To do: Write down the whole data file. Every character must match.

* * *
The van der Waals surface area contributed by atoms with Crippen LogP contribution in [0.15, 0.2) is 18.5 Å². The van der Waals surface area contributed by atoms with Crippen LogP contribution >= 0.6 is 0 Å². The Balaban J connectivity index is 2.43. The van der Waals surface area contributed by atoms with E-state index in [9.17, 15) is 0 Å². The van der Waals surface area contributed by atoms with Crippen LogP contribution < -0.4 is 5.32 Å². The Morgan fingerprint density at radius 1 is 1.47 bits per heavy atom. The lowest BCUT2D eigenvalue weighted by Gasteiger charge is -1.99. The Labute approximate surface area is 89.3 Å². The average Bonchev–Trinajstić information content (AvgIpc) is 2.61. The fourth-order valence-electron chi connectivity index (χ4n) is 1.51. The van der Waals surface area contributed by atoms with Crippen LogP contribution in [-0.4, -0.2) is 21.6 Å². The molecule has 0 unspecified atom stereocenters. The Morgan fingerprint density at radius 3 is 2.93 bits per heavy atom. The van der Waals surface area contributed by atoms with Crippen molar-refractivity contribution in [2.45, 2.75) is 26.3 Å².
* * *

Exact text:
The van der Waals surface area contributed by atoms with Crippen LogP contribution in [0.15, 0.2) is 18.5 Å². The van der Waals surface area contributed by atoms with Crippen LogP contribution >= 0.6 is 0 Å². The Balaban J connectivity index is 2.43. The van der Waals surface area contributed by atoms with E-state index in [9.17, 15) is 0 Å². The van der Waals surface area contributed by atoms with Crippen LogP contribution < -0.4 is 5.32 Å². The Morgan fingerprint density at radius 1 is 1.47 bits per heavy atom. The lowest BCUT2D eigenvalue weighted by Gasteiger charge is -1.99. The Labute approximate surface area is 89.3 Å². The average Bonchev–Trinajstić information content (AvgIpc) is 2.61. The fourth-order valence-electron chi connectivity index (χ4n) is 1.51. The van der Waals surface area contributed by atoms with Crippen LogP contribution in [-0.4, -0.2) is 21.6 Å². The molecule has 0 unspecified atom stereocenters. The Morgan fingerprint density at radius 3 is 2.93 bits per heavy atom. The van der Waals surface area contributed by atoms with Crippen molar-refractivity contribution in [2.45, 2.75) is 26.3 Å².